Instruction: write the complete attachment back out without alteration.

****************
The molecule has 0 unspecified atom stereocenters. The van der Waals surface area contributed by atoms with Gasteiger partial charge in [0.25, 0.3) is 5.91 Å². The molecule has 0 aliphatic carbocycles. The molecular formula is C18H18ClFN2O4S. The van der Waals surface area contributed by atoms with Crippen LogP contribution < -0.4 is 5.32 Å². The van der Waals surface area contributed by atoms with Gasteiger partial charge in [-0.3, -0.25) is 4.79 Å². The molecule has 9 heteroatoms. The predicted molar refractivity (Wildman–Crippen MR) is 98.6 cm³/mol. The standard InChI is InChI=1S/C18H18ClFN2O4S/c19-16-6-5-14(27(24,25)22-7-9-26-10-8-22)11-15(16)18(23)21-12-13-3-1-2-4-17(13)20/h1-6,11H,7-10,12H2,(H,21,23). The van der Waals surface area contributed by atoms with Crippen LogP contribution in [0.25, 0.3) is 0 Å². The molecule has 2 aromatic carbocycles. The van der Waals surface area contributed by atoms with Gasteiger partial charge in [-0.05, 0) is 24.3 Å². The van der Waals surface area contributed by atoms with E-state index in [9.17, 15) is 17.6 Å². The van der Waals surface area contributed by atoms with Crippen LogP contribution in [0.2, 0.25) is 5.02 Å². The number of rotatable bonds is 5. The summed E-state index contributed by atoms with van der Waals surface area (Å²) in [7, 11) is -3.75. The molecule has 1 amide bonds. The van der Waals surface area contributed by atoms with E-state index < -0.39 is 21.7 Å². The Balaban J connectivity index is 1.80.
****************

The molecule has 0 unspecified atom stereocenters. The van der Waals surface area contributed by atoms with Gasteiger partial charge in [0.25, 0.3) is 5.91 Å². The molecule has 0 aliphatic carbocycles. The molecular formula is C18H18ClFN2O4S. The van der Waals surface area contributed by atoms with Crippen LogP contribution < -0.4 is 5.32 Å². The van der Waals surface area contributed by atoms with Gasteiger partial charge in [-0.3, -0.25) is 4.79 Å². The molecule has 9 heteroatoms. The predicted molar refractivity (Wildman–Crippen MR) is 98.6 cm³/mol. The standard InChI is InChI=1S/C18H18ClFN2O4S/c19-16-6-5-14(27(24,25)22-7-9-26-10-8-22)11-15(16)18(23)21-12-13-3-1-2-4-17(13)20/h1-6,11H,7-10,12H2,(H,21,23). The van der Waals surface area contributed by atoms with Crippen LogP contribution in [0.25, 0.3) is 0 Å². The molecule has 2 aromatic carbocycles. The van der Waals surface area contributed by atoms with Gasteiger partial charge in [-0.05, 0) is 24.3 Å². The van der Waals surface area contributed by atoms with E-state index in [9.17, 15) is 17.6 Å². The van der Waals surface area contributed by atoms with Crippen LogP contribution in [0.2, 0.25) is 5.02 Å². The number of rotatable bonds is 5. The summed E-state index contributed by atoms with van der Waals surface area (Å²) in [7, 11) is -3.75. The molecule has 1 amide bonds. The van der Waals surface area contributed by atoms with E-state index < -0.39 is 21.7 Å². The Balaban J connectivity index is 1.80.